The Digest

A free monthly publication featuring non-technical summaries of research on topics of broad public interest
For healthier patients... doctors and hospitals substituted coronary artery bypass surgery for other cardiac surgical treatments. This shift increased expenditures, but failed to produce any measurable health benefits. For sicker patients, doctors and hospitals avoided performing cardiac surgical treatments of all types. These changes were particularly harmful, leading sicker patients to have substantially higher frequencies of heart failure and repeated heart attacks, and...

Research Summaries

Annual expenditures of approximately $10 billion on drug incarceration almost pay for themselves through reductions in health care costs and lost productivity attributable to illegal drug use, even ignoring any crime reductions associated with such incarceration. The number of Americans incarcerated on drug-related offenses rose 15-fold between 1980 and 2000, to its current level of 400,000. Despite this enormous increase, there has been no systematic, empirical...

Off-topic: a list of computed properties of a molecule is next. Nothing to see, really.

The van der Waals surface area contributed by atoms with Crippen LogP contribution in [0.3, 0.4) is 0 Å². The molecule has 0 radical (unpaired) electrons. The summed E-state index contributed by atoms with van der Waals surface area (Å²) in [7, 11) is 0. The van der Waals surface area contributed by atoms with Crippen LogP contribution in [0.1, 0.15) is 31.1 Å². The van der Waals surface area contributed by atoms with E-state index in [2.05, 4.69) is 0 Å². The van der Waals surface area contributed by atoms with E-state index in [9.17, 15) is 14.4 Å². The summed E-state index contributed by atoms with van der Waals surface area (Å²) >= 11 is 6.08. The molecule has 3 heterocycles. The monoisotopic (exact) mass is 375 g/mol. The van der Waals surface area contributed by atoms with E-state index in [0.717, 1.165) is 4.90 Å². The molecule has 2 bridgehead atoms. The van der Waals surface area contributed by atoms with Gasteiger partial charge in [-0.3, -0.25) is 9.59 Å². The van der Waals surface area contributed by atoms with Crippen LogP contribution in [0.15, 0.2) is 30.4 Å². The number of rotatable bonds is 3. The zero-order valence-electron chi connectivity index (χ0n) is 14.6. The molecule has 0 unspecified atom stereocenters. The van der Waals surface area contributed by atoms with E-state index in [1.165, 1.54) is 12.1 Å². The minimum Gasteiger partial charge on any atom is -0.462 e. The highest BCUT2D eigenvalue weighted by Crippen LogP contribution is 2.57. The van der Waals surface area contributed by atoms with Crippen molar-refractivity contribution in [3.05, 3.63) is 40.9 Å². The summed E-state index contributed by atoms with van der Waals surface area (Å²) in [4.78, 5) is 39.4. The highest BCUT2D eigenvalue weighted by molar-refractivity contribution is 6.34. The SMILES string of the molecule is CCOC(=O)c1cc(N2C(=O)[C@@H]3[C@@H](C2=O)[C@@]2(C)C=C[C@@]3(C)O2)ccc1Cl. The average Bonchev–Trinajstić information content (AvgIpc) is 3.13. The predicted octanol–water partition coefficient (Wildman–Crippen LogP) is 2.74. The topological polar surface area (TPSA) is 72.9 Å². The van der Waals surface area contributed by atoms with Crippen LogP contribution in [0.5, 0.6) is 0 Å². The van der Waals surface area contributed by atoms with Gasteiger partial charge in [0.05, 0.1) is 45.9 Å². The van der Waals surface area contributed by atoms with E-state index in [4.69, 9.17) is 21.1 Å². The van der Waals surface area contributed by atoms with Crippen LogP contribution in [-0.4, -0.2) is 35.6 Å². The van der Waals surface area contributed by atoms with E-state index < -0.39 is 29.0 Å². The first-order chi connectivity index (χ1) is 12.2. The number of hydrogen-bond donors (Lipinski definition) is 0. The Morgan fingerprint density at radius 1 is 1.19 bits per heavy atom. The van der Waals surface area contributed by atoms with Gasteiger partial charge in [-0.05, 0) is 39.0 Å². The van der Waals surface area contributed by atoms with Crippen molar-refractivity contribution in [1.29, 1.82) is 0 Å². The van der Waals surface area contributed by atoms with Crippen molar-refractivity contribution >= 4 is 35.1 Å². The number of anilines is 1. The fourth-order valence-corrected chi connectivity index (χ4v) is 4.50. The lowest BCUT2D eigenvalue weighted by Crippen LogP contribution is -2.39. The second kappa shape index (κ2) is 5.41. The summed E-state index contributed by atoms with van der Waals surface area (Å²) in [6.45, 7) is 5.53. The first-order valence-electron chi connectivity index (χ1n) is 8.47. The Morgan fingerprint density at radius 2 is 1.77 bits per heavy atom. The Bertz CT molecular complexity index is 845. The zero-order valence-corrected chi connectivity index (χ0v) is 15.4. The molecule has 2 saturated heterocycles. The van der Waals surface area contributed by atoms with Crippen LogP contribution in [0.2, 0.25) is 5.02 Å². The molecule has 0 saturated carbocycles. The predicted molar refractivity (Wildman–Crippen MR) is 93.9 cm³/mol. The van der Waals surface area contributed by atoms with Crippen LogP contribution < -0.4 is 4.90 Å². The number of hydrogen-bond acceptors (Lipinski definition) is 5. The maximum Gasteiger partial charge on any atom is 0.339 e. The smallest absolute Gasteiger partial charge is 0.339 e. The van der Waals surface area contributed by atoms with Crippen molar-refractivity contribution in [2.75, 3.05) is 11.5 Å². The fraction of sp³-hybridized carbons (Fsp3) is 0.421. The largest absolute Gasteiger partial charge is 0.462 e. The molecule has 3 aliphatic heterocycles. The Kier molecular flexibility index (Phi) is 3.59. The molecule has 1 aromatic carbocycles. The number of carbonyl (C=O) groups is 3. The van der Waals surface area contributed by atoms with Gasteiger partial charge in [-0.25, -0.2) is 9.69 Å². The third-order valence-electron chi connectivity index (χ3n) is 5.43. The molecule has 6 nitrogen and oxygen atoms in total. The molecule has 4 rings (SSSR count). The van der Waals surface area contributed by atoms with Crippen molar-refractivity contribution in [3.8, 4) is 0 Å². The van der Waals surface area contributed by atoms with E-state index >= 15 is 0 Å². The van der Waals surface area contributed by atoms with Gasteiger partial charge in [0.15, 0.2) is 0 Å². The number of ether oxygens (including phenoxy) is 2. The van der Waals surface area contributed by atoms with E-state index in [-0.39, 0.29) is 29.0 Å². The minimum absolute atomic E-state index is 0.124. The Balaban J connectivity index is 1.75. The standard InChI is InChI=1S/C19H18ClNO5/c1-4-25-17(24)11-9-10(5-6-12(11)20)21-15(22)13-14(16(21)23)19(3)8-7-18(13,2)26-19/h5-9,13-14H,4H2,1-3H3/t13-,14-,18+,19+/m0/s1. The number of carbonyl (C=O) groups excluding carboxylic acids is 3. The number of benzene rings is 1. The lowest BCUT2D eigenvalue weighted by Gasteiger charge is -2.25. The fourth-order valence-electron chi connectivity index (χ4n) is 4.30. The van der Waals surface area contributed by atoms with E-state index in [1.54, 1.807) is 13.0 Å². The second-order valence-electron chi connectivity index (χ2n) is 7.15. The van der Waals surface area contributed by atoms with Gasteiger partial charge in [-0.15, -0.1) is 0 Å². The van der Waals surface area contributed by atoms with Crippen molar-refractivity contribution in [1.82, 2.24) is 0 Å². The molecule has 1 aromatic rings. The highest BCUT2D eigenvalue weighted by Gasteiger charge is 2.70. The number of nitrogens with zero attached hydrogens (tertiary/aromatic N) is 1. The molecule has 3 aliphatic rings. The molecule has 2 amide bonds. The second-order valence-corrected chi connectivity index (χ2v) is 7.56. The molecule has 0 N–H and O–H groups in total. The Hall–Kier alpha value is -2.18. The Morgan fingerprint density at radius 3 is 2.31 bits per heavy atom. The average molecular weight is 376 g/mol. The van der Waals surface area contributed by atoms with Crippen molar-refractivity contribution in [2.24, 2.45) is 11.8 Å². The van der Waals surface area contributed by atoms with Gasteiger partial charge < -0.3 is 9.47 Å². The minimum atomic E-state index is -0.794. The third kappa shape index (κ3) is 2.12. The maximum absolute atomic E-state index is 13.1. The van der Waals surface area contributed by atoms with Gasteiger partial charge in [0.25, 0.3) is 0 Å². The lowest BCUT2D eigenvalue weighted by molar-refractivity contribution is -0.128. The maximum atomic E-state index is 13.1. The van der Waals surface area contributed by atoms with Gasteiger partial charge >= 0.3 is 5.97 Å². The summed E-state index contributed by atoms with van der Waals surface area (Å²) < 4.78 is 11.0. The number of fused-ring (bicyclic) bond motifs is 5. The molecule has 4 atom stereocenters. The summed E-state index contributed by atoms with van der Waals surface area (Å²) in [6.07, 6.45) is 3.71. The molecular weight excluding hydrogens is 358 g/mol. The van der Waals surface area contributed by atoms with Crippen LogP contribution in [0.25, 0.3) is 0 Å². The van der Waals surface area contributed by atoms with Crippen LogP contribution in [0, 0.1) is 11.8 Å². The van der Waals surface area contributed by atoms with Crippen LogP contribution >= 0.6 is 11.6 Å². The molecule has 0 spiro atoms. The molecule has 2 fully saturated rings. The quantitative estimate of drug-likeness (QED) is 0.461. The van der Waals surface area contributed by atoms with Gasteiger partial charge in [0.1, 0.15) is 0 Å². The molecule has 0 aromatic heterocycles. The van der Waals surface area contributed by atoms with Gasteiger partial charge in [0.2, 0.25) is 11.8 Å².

There is no evidence that changes in income inequality affect changes in mortality. Adult and elderly mortality rates declined most rapidly during the period when income inequality increased. A new study of mortality rates in Britain and the United States finds no simple relationship between income growth, patterns of income inequality, and the substantial declines in mortality rates in the two countries since 1950. In Mortality, Income, and Income Inequality Over...
A policy that seeks to limit currency fluctuations could end up fostering more instability in emerging markets because it relies so heavily on swapping exchange rate uncertainties for interest rate uncertainties. As many developing countries have tied their currencies to the U.S. dollar (in varying degrees), some analysts believe that exchange rate volatility among industrialized nations is at least partially to blame for the financial crises that plague emerging...

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